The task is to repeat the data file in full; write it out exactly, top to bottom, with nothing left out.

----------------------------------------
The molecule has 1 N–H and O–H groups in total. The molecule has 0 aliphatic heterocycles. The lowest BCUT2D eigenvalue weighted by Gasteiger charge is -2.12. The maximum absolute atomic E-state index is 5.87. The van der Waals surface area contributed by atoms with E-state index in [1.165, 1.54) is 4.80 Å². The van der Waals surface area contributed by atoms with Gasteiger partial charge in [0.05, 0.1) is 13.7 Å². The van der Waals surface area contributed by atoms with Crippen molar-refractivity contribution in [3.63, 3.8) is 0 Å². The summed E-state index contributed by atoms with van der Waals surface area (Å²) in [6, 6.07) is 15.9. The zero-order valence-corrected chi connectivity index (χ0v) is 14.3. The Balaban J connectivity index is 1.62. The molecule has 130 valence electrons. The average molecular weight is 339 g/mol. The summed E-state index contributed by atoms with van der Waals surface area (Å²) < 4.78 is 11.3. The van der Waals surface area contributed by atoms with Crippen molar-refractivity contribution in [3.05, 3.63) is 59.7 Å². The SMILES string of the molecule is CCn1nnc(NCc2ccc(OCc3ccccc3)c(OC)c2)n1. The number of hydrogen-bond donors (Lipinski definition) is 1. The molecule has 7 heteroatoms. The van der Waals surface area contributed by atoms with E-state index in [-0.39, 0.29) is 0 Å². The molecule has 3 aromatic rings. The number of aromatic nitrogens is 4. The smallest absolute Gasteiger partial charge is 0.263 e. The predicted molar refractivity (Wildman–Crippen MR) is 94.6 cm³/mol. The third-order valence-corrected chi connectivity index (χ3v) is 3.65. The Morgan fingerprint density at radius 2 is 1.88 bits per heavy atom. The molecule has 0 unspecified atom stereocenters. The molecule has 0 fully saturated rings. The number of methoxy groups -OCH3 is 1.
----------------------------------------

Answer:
The molecule has 1 N–H and O–H groups in total. The molecule has 0 aliphatic heterocycles. The lowest BCUT2D eigenvalue weighted by Gasteiger charge is -2.12. The maximum absolute atomic E-state index is 5.87. The van der Waals surface area contributed by atoms with E-state index in [1.165, 1.54) is 4.80 Å². The van der Waals surface area contributed by atoms with Gasteiger partial charge in [0.05, 0.1) is 13.7 Å². The van der Waals surface area contributed by atoms with Crippen molar-refractivity contribution in [3.63, 3.8) is 0 Å². The summed E-state index contributed by atoms with van der Waals surface area (Å²) in [6, 6.07) is 15.9. The zero-order valence-corrected chi connectivity index (χ0v) is 14.3. The Balaban J connectivity index is 1.62. The molecule has 130 valence electrons. The average molecular weight is 339 g/mol. The summed E-state index contributed by atoms with van der Waals surface area (Å²) < 4.78 is 11.3. The van der Waals surface area contributed by atoms with Crippen molar-refractivity contribution in [3.05, 3.63) is 59.7 Å². The SMILES string of the molecule is CCn1nnc(NCc2ccc(OCc3ccccc3)c(OC)c2)n1. The number of hydrogen-bond donors (Lipinski definition) is 1. The molecule has 7 heteroatoms. The van der Waals surface area contributed by atoms with E-state index in [-0.39, 0.29) is 0 Å². The molecule has 3 aromatic rings. The number of aromatic nitrogens is 4. The smallest absolute Gasteiger partial charge is 0.263 e. The predicted molar refractivity (Wildman–Crippen MR) is 94.6 cm³/mol. The third-order valence-corrected chi connectivity index (χ3v) is 3.65. The Morgan fingerprint density at radius 2 is 1.88 bits per heavy atom. The molecule has 0 unspecified atom stereocenters. The molecule has 0 fully saturated rings. The number of methoxy groups -OCH3 is 1.